When I was young, droughts were something that happened elsewhere: as a punishment from God in the Bible, or in far off Africa, where unfortunate babies with distended bellies would die in the scorching heat of an evil sun. In Scotland, by contrast, there was never a shortage of rain - quite the opposite, in fact: We hardly ever saw the sun, and might have thought its existence a mere rumor were it not for those people who came back from holidays in Spain burnt red, toy donkeys under their arms.
Flash forward a few decades and suddenly I find myself living in Texas where droughts are a regular occurrence. Currently we are enduring our ninth month of epic dryness, my second drought in five years, which - depending on which website I consult - is either the worst or third worst in the history of the state.
Of course since I live in a modern house with air conditioning, there is something surreal about this “drought.” I turn on the tap and water still gushes forth. The shelves in the supermarket still groan under the weight of lush red apples, ripe green lettuces, juicy red meat - all fed with copious amounts of water. There are no babies with distended bellies dying in the dust. I am, in other words, a typical Western man: protected from the extremes of nature by ingenious technology and excellent infrastructure.
And yet, even as I throw six or seven ice cubes into a refreshing glass of Coke I read that I am living in a natural disaster area, for thus has all of Texas been designated by the federal government. And I suppose that when I step outside I can see the harmful effects of life without rain. My lawn looks terrible, yellow and parched, even though I water it once a week because I am contractually obliged to do so. Then when I am driving I see dried up river beds, and baked-mud islands emerging from lakes that have lost 48% of their water. This year they even canceled the 4th July firework display in Austin, lest a stray firecracker transformed the city into a raging inferno.
If I were a farmer, I would be much more aware of the drought, as it is killing livestock, destroying crops and bankrupting families. Hunters are sad because the beasts they like to kill are dying off in large numbers before they can shoot them. Even skunks are suffering - rabies rates have doubled in the population of this already unpopular animal… all thanks to the drought apparently.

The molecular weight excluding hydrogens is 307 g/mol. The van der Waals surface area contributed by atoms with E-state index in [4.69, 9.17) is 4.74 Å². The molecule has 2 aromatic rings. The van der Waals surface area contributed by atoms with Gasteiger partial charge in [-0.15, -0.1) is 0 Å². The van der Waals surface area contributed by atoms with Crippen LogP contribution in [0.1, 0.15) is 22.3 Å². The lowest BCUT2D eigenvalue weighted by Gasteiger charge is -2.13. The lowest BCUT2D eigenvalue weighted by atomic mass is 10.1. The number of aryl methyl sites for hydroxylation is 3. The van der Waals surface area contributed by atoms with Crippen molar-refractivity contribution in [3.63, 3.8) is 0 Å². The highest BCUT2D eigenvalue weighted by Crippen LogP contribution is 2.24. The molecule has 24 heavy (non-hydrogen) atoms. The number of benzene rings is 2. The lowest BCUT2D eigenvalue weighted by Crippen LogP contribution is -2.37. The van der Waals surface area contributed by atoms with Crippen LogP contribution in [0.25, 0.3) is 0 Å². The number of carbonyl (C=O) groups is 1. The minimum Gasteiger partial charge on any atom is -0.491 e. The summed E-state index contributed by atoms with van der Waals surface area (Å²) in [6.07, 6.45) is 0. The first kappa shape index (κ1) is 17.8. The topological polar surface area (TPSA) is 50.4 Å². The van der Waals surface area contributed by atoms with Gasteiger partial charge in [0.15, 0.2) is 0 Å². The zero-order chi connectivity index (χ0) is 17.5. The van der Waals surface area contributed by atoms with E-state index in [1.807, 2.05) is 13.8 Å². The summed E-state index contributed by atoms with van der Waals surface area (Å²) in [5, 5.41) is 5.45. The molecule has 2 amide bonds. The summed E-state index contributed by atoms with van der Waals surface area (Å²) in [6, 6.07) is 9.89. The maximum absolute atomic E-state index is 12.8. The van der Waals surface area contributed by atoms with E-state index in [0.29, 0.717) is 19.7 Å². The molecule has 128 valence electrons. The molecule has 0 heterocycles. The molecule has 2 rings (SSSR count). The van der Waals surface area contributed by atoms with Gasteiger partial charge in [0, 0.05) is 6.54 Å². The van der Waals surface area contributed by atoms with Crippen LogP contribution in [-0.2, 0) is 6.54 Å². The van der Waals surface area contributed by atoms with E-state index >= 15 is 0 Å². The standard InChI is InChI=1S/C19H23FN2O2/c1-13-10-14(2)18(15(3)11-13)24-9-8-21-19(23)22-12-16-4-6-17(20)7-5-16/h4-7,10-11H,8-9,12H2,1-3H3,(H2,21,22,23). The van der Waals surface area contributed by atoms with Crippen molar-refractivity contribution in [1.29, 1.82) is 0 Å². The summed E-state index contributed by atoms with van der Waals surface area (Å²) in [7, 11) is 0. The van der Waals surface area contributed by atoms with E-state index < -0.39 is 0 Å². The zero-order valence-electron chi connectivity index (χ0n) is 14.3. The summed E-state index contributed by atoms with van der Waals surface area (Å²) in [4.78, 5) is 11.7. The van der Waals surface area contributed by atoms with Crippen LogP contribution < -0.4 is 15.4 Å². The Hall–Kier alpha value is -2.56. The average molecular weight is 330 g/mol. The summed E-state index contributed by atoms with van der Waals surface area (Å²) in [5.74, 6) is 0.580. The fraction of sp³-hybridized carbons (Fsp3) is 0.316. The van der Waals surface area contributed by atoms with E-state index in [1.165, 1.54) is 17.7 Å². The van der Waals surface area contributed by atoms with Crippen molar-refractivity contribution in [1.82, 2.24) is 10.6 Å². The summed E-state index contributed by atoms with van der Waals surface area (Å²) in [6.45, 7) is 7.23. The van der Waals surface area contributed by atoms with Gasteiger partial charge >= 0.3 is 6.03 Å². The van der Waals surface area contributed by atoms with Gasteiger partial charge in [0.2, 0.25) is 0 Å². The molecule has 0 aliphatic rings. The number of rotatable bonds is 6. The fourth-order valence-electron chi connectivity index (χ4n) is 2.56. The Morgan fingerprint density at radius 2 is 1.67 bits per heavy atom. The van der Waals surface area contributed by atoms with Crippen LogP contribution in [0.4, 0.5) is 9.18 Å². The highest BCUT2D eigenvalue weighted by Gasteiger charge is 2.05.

Meanwhile, as the heavens refuse to open their floodgates, we owners of laptops and MP3 players find ourselves in exactly the same predicament as our cave dwelling ancestors from millennia ago, entirely powerless to affect the weather. In the past, people would pray, dance, sacrifice a chicken, maybe shake a stick at the sky in the hope that it would provoke rainfall… and that’s as much as anyone can do nowadays.
Eventually rain will come, of course. Until then my house remains a cool refuge from the punishing heat. At the back of my mind though I do worry about the subterranean aquifers upon which we rely for our water. Long before I lived here I saw a documentary in which a former Texas oilman bragged that he had switched his business to water because it was a resource that was only going to get scarcer and more valuable in the future. Wars would be fought over water, he said, and great fortunes would be made.
I like to think that I won’t ever be obliged to shoot my neighbor for a bucket of water, but as Texas’ population continues to explode I can’t shake the feeling that the growth is unsustainable. How long will we be able to defy nature? Will Texas one day be as sparsely populated as it was before the invention of the modern air conditioning unit in 1902? At what point will only a few hardy frontier types remain, surrendering the crumbling ghost cities to lizards and armadillos?
Who knows? Meanwhile I continue to think about my lawn. The truth is, I shouldn’t have one at all. The front of my house should be a rocky landscape of cacti, scrub and wiry trees because those are the plants that thrive in this landscape. But according to the rules of the home owners association such gardens are banned, to perpetuate the mirage that we are living in a perfect suburb, a dream landscape of ideal urban living.
Thus are precious resources wasted on an illusion; but even if the dying grass in front of my house looks awful, at least it provides me with a potent symbol for the fragility of civilization in the South Western United States.
What does the world look like to a man stranded deep in the heart of Texas? Each week, Austin- based author Daniel Kalder writes about America, Russia and beyond from his position as an outsider inside the woefully - and willfully - misunderstood state he calls “the third cultural and economic center of the USA.”
Daniel Kalder is a Scotsman who lived in Russia for a decade before moving to Texas in 2006. He is the author of two books, Lost Cosmonaut (2006) and Strange Telescopes (2008), and writes for numerous publications including The Guardian, The Observer, The Times of London and The Spectator.